Denver DA drops psilocybin charges against rabbi Ben Gorelick

The Denver District Attorney’s Office on Thursday dismissed a felony drug case against a rabbi charged with manufacturing psilocybin, citing the voter-approved Proposition 122, which legalized psychedelics, including psilocybin, for medicinal use.

At an arraignment hearing, a representative of the Denver District Attorney’s Office said the case was being dismissed against Ben Gorelick “in the interest of justice.” Carolyn Tyler, a spokesperson for the DA’s office, said the dismissal came about “in light of the voters’ decision” on Proposition 122.

Gorelick was arrested in February after police raided a warehouse in north Denver where he was growing more than 30 different types of psychedelic mushrooms. He had been charged with possession with intent to manufacture or distribute a controlled substance, a first-degree felony.

The case against a chemist who was arrested during the January raid also was dismissed Thursday, Tyler said.

Gorelick is the founder of The Sacred Tribe, a Denver-based religious group that used psilocybin ceremoniously until the police raid last winter. Several members of the group were in the courtroom Thursday and celebrated when the dismissal was announced.

“I don’t know what everything got dismissed on or for,” Gorelick told The Denver Post. “At this point in time, what I can tell you is I’m very, very, very grateful to the DA’s office for dropping the case. It’s been a long year for the community, it’s been a long year for us, and we look forward to getting back to practicing our religion, which is what the whole point of this is.”

  • Andy Cross, The Denver Post

    Rabbi Ben Gorelick, measures out a precise amount of sacrament, psilocybin mushrooms, during The Sacred Tribe's ceremony on Nov. 6, 2021.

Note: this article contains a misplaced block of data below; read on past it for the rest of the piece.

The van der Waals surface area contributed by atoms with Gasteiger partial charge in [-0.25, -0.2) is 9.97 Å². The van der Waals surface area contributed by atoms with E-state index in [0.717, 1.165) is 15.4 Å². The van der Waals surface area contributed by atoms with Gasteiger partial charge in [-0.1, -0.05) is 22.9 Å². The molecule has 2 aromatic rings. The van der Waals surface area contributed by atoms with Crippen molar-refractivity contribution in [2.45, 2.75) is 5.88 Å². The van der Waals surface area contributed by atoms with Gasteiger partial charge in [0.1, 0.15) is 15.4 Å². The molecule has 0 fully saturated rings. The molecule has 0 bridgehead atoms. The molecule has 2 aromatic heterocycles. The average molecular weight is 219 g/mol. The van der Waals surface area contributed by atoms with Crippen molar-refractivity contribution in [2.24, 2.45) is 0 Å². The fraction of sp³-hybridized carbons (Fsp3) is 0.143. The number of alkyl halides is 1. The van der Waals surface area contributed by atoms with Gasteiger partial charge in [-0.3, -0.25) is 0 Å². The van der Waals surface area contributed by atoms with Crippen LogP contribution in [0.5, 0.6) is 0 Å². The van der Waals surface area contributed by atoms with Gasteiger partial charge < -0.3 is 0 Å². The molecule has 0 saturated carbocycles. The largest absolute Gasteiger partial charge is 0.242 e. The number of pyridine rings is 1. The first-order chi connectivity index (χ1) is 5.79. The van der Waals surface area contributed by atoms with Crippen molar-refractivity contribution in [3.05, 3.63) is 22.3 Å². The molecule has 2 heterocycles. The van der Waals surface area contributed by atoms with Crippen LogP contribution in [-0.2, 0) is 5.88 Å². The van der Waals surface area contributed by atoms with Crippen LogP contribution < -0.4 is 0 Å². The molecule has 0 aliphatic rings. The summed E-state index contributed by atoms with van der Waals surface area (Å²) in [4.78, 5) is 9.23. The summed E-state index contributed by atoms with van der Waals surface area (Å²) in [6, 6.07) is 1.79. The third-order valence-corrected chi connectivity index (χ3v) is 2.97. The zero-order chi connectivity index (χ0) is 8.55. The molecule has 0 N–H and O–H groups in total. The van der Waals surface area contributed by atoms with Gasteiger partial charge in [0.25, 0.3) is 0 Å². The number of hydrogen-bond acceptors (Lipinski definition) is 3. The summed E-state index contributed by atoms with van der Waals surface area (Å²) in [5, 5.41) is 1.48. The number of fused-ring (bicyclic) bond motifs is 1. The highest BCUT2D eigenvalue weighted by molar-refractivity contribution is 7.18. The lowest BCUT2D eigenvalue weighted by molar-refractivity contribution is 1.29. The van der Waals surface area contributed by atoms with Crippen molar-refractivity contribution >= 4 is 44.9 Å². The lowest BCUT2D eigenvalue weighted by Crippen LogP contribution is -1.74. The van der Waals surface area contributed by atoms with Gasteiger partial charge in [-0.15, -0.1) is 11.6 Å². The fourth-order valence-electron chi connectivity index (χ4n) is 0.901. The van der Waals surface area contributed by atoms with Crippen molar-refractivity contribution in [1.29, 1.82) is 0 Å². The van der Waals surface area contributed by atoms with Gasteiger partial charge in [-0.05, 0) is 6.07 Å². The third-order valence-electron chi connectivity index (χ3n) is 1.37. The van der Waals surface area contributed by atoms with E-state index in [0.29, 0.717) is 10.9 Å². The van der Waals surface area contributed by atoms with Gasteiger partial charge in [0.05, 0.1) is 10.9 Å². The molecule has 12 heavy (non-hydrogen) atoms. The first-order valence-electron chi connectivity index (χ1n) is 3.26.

• Andy Cross, The Denver Post

    Rabbi Ben Gorelick, right, talks to participants at a Sacred Tribe community dinner at the Synagogue, his home, Nov. 5, 2021.

  • Andy Cross, The Denver Post

    A Sacred Tribe attendee, center, sits on a vibration healing table while others wait to try it out on Nov. 06, 2021.

  • Rabbi Ben Gorelick, measures out a precise amount Sacrament, psilocybin mushrooms, during Sacred Tribe Sacrament ceremony at the Synagogue, his home, November 05, 2021. (Photo by Andy Cross/The Denver Post)

  • Andy Cross, The Denver Post

    Sacred Tribe participants during a breathwork exercise in the Synagogue on Nov. 06, 2021.

After the police raid, The Sacred Tribe temporarily suspended gatherings but has since convened for Shabbat dinners and other events — sans psychedelic substances. Elle Logan, who has been a member since 2021, said the case “broke the community in a lot of ways,” but that she wasn’t surprised the charges were dismissed.

“The psychedelic movement, the plant medicine movement, and with Prop 122 passing, there’s amazing momentum going into a brand new future that looks really different for a lot of people in terms of mental health and spiritual wellness,” Logan said. “Ben’s heart has been in that place from the get-go… I’ve known his heart the whole time, that’s never been in question and I’m glad the court saw it too.”

Public enthusiasm around psychedelics has been growing in recent years, as clinical research has yielded promising results in their ability to treat ailments like post-traumatic stress disorder and depression. In November, Colorado voters approved Proposition 122, which legalized psilocybin and psilocin for medicinal use.

Denver became the first city in the U.S. to decriminalize psilocybin in 2019. Last year, Denver District Attorney Beth McCann was on a panel that recommended the city loosen laws further after studying the effects and concluding it “has not since presented any significant public health or safety risk in the city.”

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